Wednesday, August 20, 2008

EA lets go

Salmond claim that housing market is beating credit crunch is 'nonsense'

The head of Scotland's largest estate agents has broken ranks to launch an extraordinary attack on politicians, including Alex Salmond, and property experts who have claimed repeatedly that house prices in Scotland are still rising despite the credit crunch.

Posted by ash4781 @ 10:53 PM (3071 views)
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4 thoughts on “EA lets go

  • mark wadsworth says:

    I didn’t realise Alex Salmond was that dumb.

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  • Salmond is a big disappointment in office but like a lot of left leaning politicians, is better in opposition than in Govt. When given the reins of power the system grinds them down and knocks the radical stuffing out of them completely – so many other examples of this trend with Robin Cook an obvious one – so relieved when Iraq gave him the chance to finally resign from the New Labour straightjacket and speak and act freely. But of course in legislative terms, he was then rendered harmless…

    Probably only Tony Benn has tried to stick with his left principles in government and he got slaughtered by the establishment and gradually marginalised.

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  • Well done Michael Luck! It’s great that someone from within the property industry in Scotland is standing up and telling it like it is. However, Michael Luck is not the first EA in Scotland to reveal the true state of the market in Scotland – In a press report in the Scotsman in June 2008 Savills were predicting the market would fall by 5% this year and 15% next. Jamie Macnab of Savills was quoted as saying “A year ago, many Scottish property experts felt confident that the insular Scottish market could ride out a worldwide slowdown and it wasn’t until April of this year that it became apparent that this wasn’t going to be the case. Now we are in a period of stand-off, before the market finds its new level.”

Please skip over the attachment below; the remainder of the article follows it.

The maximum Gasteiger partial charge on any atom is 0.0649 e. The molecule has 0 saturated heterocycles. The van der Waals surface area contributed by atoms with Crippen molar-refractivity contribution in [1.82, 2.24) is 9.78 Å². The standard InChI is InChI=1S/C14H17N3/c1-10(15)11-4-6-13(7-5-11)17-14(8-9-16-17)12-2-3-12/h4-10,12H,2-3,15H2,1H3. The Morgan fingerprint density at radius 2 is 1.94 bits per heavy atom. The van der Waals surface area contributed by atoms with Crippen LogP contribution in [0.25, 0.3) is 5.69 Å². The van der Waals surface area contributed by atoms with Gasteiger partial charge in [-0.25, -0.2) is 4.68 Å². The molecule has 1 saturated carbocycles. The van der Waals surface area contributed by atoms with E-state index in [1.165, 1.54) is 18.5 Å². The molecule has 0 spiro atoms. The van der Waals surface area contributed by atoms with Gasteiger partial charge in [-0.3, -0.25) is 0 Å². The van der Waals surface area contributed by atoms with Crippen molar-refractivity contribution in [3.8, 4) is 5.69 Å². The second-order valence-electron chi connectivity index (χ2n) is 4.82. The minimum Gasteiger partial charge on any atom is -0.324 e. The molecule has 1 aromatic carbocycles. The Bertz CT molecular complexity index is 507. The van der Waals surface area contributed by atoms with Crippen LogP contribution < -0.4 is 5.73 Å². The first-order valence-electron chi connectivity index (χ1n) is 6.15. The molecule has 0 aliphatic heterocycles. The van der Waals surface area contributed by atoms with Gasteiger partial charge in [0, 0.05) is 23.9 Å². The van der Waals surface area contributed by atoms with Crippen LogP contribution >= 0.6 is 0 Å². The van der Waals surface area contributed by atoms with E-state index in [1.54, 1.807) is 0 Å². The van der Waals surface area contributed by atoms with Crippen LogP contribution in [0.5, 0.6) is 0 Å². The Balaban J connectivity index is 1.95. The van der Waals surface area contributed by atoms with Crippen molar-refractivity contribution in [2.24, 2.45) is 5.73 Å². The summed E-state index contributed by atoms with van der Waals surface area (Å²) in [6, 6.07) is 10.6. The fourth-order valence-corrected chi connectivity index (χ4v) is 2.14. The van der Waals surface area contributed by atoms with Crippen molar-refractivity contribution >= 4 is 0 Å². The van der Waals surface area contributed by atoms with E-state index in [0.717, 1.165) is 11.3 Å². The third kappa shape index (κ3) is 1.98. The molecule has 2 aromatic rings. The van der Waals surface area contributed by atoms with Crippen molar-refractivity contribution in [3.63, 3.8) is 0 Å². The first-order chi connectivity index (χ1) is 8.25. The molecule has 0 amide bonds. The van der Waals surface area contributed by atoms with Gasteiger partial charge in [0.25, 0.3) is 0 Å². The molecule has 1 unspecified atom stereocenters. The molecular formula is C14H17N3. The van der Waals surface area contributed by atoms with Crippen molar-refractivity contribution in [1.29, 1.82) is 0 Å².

The Lloyds TSB survey presents a distorted view of the market – the headline data shows an underlying average price increase of 9.3% for the year to July 2008 – the report states “The annual price change is measured by the average of the last four quarters expressed as a percentage of the preceding four quarters.” Therefore the data is smoothed and the latest data includes the peak prices of 2007 compared to 2006 prices! The change in the latest quarterly data ending July 2008 presents a different view of the market on a regional basis:
    North (exc. Aberdeen) -0.6%
    Aberdeen -2.8%
    Dundee – 5.2%
    Central (exc. Dundee) n/c
    Edinburgh +1.9%
    South West (exc. Glasgow) +3.0%
    Glasgow +0.6%
    South East (exc. Edinburgh) -4.1%
    This regional data shows a sharp downward trend in property prices – which has had little coverage in the Scottish media.

    The volume of property for sale in Scotland is circa double that of this time last year, with actual sales significantly down. Amazingly, asking prices appear to be held at artificially high levels – are the VI’s mentioned by Michael Luck at work here? The normal laws of supply and demand are just not working – yet!!

    Perhaps the true state of the Scottish property market is evidenced by Blackadders, a major Dudee law firm and EA, recently announcing 60 redundancies due to the down turn in the property market. There are other reports of EA’s closing offices and making redundancies.

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  • A good find, thanks ash4781. Yes, isn’t it great to see someone is talking sense about the Scottish property market.
    I would love to see the whole politicians/Scotsman/Scottish Television news/ESPC property-ramping machine exposed – anyone any thoughts? They are largely responsible for those stupid high asking prices.
    [email protected] I’m noticing a HUGE number of properties for sale in Fife, including St Andrews, and lots of fixed prices (usually a sign of a sticky market) instead of “offers over” in Edinburgh, so I find it hard to believe an increase in Edinburgh. Sharp fall in Dundee, where my sister bought in late 2007 despite my advice – prices had been rising astronomically there and she thought that would continue due to the influx of biotech companies. She also said then that I was generalising too much about the US market and it was just isolated spots where values were falling – same as my Credit Suisse advisor (whose mother is an EA in the US) told me! Now why didn’t I get her to promise to eat her hat?

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